Rethinking How We Categorize Consonant Sounds

Click here to listen to this post. [Link to today’s handout is below.]

In an effort to help a learner master the consonant sounds in English, I recently decided to rename the traditional consonant groupings based on the manner of articulation. Why? I question if the textbook terminology has real value for a student who has no background in linguistics and no intention of becoming a language teacher. “Affricates” and “Approximants” are words that are difficult to remember. To give you an idea of my alternative labels, I started referring to The “Chain” Group, which includes /tʃ, dʒ/, and The “Railway” Group, which includes /w, l, r, y/. Using a key word seemed more logical.

In addition, on all my materials I’m color coding these groups to help the student remember the manner of aticulation. We’ve also spent time on distinguishing sounds within a group based on place of articulation. I feel this approach has gone well so far, so I’ve decided to share a handout based on my user-friendly terminology. Click here to view my Categories of Consonants_handout. I hope it makes pronunciation concepts related to consonant sounds more accessible for your students, too.

8 Comments Add yours

  1. Nina Liakos says:

    I think you would like the Color Vowel Chart, created by my friends and former colleagues Shirley Thompson and Karen Taylor: https://www.facebook.com/pages/The-Color-Vowel-Chart/272036820304

    1. I took a quick look, and YES, I like it. Thanks for sharing the link, Nina.

  2. Karen Taylor says:

    This is great, Jennifer. Have you ever tried turning your handout sequence around so that students do the “review” activity first, as a discovery? It’s worked well for me– I give them a similar handout with “equations” like “teeth + lips” and “tongue + gum ridge”, and the students (or teachers, in the case of teacher training) figure out what sounds they can make with those points of articulation. In groups, they discover voicing and stop/continuant before I introduce them.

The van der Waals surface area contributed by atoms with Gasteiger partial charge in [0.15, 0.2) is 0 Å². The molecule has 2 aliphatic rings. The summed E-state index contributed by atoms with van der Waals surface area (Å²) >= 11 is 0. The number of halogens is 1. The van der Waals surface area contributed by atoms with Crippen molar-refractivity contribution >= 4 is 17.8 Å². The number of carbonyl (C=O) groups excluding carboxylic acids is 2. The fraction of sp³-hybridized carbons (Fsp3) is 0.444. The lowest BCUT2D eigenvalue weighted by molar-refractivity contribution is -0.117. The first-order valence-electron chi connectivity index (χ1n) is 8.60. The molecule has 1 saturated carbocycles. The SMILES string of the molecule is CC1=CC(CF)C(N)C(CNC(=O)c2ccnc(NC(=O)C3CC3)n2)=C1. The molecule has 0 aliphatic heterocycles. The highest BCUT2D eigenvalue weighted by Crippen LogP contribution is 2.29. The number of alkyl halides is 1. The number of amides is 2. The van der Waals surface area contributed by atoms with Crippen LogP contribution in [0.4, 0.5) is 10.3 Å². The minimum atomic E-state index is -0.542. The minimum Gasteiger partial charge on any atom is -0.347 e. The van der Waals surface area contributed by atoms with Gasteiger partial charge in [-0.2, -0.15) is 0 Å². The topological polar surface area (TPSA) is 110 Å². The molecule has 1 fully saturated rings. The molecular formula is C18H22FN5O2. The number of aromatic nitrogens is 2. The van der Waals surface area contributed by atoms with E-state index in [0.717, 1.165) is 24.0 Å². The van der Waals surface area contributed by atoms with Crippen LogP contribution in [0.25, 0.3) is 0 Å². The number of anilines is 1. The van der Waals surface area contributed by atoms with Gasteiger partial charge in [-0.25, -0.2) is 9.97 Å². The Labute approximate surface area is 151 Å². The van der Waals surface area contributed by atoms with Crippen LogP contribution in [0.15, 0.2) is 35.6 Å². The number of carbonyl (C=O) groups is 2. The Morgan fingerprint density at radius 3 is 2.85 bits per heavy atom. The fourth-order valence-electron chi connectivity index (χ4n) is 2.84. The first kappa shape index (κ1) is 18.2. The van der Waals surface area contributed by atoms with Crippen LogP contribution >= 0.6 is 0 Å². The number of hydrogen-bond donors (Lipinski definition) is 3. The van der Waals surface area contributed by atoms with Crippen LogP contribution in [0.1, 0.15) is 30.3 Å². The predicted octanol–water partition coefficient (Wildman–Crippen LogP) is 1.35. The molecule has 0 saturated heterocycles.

Lovely blog! I look forward to reading more of it!
    Karen Taylor

    1. Hi Karen! Thanks for adding that suggestion. The reverse sequence is great, too!
      When I first used the handout, I went through the groups asking the learner to identify what all the sounds had in common. I like to draw attention to the fact that manner can be the same, but place of articulation can progress from a forward position to farther back in the mouth (lips > lips + teeth > teeth + tongue …).
      Hope you’ll visit again! BTW – I love the Color Vowel Chart. Wonderful work!
      Best wishes,
      Jennifer

  3. ella says:

    I may sound a little daft here, but I have never understood either consonants or vowels, and I am some how a medical secretary – neither do I understand effect and affect !!!!

    1. Hi! Sometimes learning terminology after you’ve already learned the actual content improves your mastery. Your awareness becomes heightened. This may be your case. When you speak, you speak by combining different sounds, or phonemes. We divide phonemes into vowels and consonants. Vowels are voiced sounds that we shape with our tongue, lips, and jaw position. They can be tense or lax. They can long or short. There are pure vowels like the “a” in cat. There are diphthongs that combine two vowel sounds like the “oy” in toy. Consonant sounds block or obstruct the airflow. They can be voiced or unvoicied. They are shaped with different parts of our mouth (articulators).

      As for EFFECT/ AFFECT, plenty of people also get these words confused, native and non-native speakers alike! Think of “cause and effect” to remember the basic different. We often use EFFECT as a noun, and it means the result of something. A problem always has its effects. However, there can be positive and negative effects. We can talk about having an effect on others. AFFECT is used as a verb. If one thing affects another, then it somehow changes it. For example, the president’s decisions affect the whole nation. Look a the links for more examples and feel free to ask questions.

      Regards!

  4. ava says:

    My son is 9 years old and having trouble with learning spellings, especially the ones with ae in them, do you have any tips on strategies to help him learn these easier.

    1. Adult learners face spelling problems, too. I wrote a blog post on EnglishCafe with some suggestions.

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